We were worried about our animals and realised that they needed to be rescued. This created a lot of talk about how we could help the animals. How would we get there? What equipment would we need? How would we catch the animals? And where would we take them once we had rescued them from the island.
Our story is still continuing and we can’t wait to step back into the story next week…
Helping at home
- Tell your family about the creature you created. What did it look like? What features did it have?
- You could think about which habitat your creature lives in. What does it need to survive?
- Can you draw a picture of your animal in it’s natural habitat.
- Think and talk about real animals and the habitats they live in.
- Have a look at this BBC website which has information about every type of habitat imaginable! http://www.bbc.co.uk/nature/habitats
This week we have been learning how to give really good, clear instructions. We came up with a list of the sorts of things that need instructions: Lego models, board games, recipes, DIY jobs, crafts. In Year 1 we looked at instructions explaining how to clean your teeth and in Year 2 we looked at a recipe for chocolate truffles.
We discovered that instructions all have:
a list of the things you need
a list with numbers or bullet points in the right order
time words to show when things are happening e.g. first, then, next, finally
bossy verbs that tell you what to do e.g. put, spread, cut.
Yesterday we thought about how we could explain how to make
a sandwich to someone who had never made one before. It was
very exciting because we made our own sandwiches in the
classroom! We could choose from jam, Marmite, honey, cheese
or ham as our fillings. We had to think really carefully about each
step. They were delicious! Even more delicious than a normal
sandwich because we made them ourselves!
We thought about the step-by-step instructions and the special
words that would make our instructions more specific e.g. ‘spread’
instead of ‘put,’ ‘slices of bread’ instead of ‘bits,’ ‘slice’ instead of ‘cut.’
We also tried to think of extra words to add more information
e.g. ‘carefully slice.’
Helping at home
- Look around your house for written instructions. Can you find the title and list of things you need? Do the steps have bullet points or numbers? Can you find the bossy verbs?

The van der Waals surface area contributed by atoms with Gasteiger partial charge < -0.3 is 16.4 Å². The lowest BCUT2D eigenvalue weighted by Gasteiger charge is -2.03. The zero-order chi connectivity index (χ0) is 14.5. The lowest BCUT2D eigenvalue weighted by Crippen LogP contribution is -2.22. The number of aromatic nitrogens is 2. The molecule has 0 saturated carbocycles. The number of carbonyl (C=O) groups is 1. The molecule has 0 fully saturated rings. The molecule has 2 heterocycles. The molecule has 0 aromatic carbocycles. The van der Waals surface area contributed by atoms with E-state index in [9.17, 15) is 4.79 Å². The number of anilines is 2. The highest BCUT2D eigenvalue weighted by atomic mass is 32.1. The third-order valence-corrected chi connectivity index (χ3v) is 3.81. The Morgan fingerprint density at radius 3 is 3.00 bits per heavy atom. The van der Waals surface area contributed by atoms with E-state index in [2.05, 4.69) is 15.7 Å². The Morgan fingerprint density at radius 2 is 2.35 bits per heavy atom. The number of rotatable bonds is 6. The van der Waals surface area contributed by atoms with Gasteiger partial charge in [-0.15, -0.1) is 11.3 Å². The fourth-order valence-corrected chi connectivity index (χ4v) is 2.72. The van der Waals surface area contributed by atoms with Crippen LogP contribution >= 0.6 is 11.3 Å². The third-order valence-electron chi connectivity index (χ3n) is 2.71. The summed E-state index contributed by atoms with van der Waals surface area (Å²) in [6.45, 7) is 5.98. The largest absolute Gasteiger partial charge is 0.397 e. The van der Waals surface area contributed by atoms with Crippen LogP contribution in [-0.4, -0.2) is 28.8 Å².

- Watch Clip 6553 on BBC Learning Zone of a boy making a sandwich. As you watch, pretend that you are giving him instructions. Can you use bossy verbs, interesting words and time words?
- Tell someone at home how to make a sandwich by giving them really clear instructions including a list of what they need. Make sure that your instructions are in the right order!
Treasure Chest Activity 22.3.13
Next week we are intending to do lots of work on time in our maths sessions. As time can be quite a tricky concept for children to understand, it would be useful if you could talk about it over the weekend as a kind of ‘front-loading’ in readiness for next week.
We have already talked about how shadows change according to the time of the day and the position of the sun in the sky. We have tried again this week to chalk round our shadows at different times of the day to see how they change, but the sun really hasn’t been playing ball! Perhaps you could try this at home if we ever get some sun! Some of us have also done lots of work on sequencing days of the week and months of the year.
All children need to tell the time to o’clock and half past; some will manage quarter past and quarter to and some will manage beyond that. The most useful thing is to refer to the clock as often as you can. “Oh, look, the big hand is at the bottom and the little hand half way between the 12 and the 1, it’s half past 12, we really should have lunch!” You can also ask them questions such as, ”If its 11 o’clock now and it takes us two hours to do the shopping, what time will we finish?” As always, little and often is best.
THERE IS A REALLY FAB LIGHT EXHIBITION AT THE HAYWARD GALLERY AT THE SOUTHBANK CENTRE IN LONDON. How we wish we could take the children, but it would be too far and too long a day for a school trip It runs until the 6th May, so if you are in London over the Easter holidays and fancy a trip out, do check it out. The details are here: http://www.southbankcentre.co.uk/whatson/light-show-69759 You do need to purchase tickets before you go as it’s extremely popular. If you do manage to go, please tell us all about it when you get back. It looks like a lovely experience.
Helping at home
• Have a go at some of these websites:
Some children might handle this website:
• An analogue watch is a really useful birthday present for a child of this age. Lots of regular chat about what time it is is really useful, as well as solving real life problems about time.